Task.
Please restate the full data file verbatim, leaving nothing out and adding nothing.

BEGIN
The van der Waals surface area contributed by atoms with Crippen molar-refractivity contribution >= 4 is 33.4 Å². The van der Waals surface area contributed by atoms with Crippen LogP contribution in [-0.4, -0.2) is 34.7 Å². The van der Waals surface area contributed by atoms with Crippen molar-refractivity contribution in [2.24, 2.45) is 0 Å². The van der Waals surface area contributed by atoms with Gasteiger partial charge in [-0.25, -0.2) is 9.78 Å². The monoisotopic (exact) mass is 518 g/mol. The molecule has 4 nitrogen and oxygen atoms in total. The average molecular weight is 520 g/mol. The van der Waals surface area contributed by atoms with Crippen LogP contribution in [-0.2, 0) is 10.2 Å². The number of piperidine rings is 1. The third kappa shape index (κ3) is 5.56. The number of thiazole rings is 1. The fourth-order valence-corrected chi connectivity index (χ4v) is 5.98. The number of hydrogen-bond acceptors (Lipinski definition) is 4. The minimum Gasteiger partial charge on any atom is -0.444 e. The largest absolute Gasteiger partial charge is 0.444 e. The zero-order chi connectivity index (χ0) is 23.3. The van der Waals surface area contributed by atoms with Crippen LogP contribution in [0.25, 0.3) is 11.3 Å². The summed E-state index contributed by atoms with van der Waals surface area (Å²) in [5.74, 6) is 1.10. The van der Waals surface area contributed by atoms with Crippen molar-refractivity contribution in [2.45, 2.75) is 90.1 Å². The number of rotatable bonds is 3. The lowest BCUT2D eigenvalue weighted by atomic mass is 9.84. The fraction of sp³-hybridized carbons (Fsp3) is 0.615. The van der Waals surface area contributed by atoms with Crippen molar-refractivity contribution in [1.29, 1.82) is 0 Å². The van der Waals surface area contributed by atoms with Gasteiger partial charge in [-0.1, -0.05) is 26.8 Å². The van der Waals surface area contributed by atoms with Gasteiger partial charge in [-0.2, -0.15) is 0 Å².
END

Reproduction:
The van der Waals surface area contributed by atoms with Crippen molar-refractivity contribution >= 4 is 33.4 Å². The van der Waals surface area contributed by atoms with Crippen LogP contribution in [-0.4, -0.2) is 34.7 Å². The van der Waals surface area contributed by atoms with Crippen molar-refractivity contribution in [2.24, 2.45) is 0 Å². The van der Waals surface area contributed by atoms with Gasteiger partial charge in [-0.25, -0.2) is 9.78 Å². The monoisotopic (exact) mass is 518 g/mol. The molecule has 4 nitrogen and oxygen atoms in total. The average molecular weight is 520 g/mol. The van der Waals surface area contributed by atoms with Crippen LogP contribution in [-0.2, 0) is 10.2 Å². The number of piperidine rings is 1. The third kappa shape index (κ3) is 5.56. The number of thiazole rings is 1. The fourth-order valence-corrected chi connectivity index (χ4v) is 5.98. The number of hydrogen-bond acceptors (Lipinski definition) is 4. The minimum Gasteiger partial charge on any atom is -0.444 e. The largest absolute Gasteiger partial charge is 0.444 e. The zero-order chi connectivity index (χ0) is 23.3. The van der Waals surface area contributed by atoms with Crippen LogP contribution in [0.25, 0.3) is 11.3 Å². The summed E-state index contributed by atoms with van der Waals surface area (Å²) in [5.74, 6) is 1.10. The van der Waals surface area contributed by atoms with Crippen molar-refractivity contribution in [2.45, 2.75) is 90.1 Å². The number of rotatable bonds is 3. The lowest BCUT2D eigenvalue weighted by atomic mass is 9.84. The fraction of sp³-hybridized carbons (Fsp3) is 0.615. The van der Waals surface area contributed by atoms with Crippen molar-refractivity contribution in [1.29, 1.82) is 0 Å². The van der Waals surface area contributed by atoms with Gasteiger partial charge in [-0.1, -0.05) is 26.8 Å². The van der Waals surface area contributed by atoms with Gasteiger partial charge in [-0.2, -0.15) is 0 Å².